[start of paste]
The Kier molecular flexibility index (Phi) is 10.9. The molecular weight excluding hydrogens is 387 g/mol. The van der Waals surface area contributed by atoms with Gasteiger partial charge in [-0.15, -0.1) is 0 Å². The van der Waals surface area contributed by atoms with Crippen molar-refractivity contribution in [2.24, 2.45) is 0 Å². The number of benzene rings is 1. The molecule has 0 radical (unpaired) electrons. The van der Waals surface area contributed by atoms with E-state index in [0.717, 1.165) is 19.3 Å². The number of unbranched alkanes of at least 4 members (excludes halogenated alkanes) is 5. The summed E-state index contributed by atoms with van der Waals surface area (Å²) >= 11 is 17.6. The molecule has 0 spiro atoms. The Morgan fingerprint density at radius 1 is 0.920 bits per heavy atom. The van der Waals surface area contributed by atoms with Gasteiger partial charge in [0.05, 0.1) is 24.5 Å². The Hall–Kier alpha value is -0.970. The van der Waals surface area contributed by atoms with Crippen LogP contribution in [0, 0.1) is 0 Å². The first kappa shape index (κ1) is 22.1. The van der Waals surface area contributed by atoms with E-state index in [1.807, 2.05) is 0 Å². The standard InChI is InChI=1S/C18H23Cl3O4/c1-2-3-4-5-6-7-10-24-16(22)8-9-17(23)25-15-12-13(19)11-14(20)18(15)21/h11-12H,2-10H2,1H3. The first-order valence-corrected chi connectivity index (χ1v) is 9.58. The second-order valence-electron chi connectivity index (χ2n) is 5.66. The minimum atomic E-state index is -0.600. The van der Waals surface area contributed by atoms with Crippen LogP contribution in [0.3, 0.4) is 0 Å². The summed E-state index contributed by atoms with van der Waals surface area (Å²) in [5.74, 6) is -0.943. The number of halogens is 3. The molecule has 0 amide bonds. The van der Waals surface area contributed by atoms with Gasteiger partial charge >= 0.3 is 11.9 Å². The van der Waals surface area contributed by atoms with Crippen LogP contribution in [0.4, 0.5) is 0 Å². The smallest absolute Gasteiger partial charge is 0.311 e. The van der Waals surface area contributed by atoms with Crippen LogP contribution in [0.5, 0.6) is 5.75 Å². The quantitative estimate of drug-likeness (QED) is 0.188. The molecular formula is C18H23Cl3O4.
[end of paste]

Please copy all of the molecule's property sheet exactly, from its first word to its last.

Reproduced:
The Kier molecular flexibility index (Phi) is 10.9. The molecular weight excluding hydrogens is 387 g/mol. The van der Waals surface area contributed by atoms with Gasteiger partial charge in [-0.15, -0.1) is 0 Å². The van der Waals surface area contributed by atoms with Crippen molar-refractivity contribution in [2.24, 2.45) is 0 Å². The number of benzene rings is 1. The molecule has 0 radical (unpaired) electrons. The van der Waals surface area contributed by atoms with E-state index in [0.717, 1.165) is 19.3 Å². The number of unbranched alkanes of at least 4 members (excludes halogenated alkanes) is 5. The summed E-state index contributed by atoms with van der Waals surface area (Å²) >= 11 is 17.6. The molecule has 0 spiro atoms. The Morgan fingerprint density at radius 1 is 0.920 bits per heavy atom. The van der Waals surface area contributed by atoms with Gasteiger partial charge in [0.05, 0.1) is 24.5 Å². The Hall–Kier alpha value is -0.970. The van der Waals surface area contributed by atoms with Crippen LogP contribution in [0, 0.1) is 0 Å². The first kappa shape index (κ1) is 22.1. The van der Waals surface area contributed by atoms with E-state index in [1.807, 2.05) is 0 Å². The standard InChI is InChI=1S/C18H23Cl3O4/c1-2-3-4-5-6-7-10-24-16(22)8-9-17(23)25-15-12-13(19)11-14(20)18(15)21/h11-12H,2-10H2,1H3. The first-order valence-corrected chi connectivity index (χ1v) is 9.58. The second-order valence-electron chi connectivity index (χ2n) is 5.66. The minimum atomic E-state index is -0.600. The van der Waals surface area contributed by atoms with Crippen LogP contribution in [0.3, 0.4) is 0 Å². The summed E-state index contributed by atoms with van der Waals surface area (Å²) in [5.74, 6) is -0.943. The number of halogens is 3. The molecule has 0 amide bonds. The van der Waals surface area contributed by atoms with Gasteiger partial charge >= 0.3 is 11.9 Å². The van der Waals surface area contributed by atoms with Crippen LogP contribution in [0.4, 0.5) is 0 Å². The smallest absolute Gasteiger partial charge is 0.311 e. The van der Waals surface area contributed by atoms with Crippen LogP contribution in [0.5, 0.6) is 5.75 Å². The quantitative estimate of drug-likeness (QED) is 0.188. The molecular formula is C18H23Cl3O4.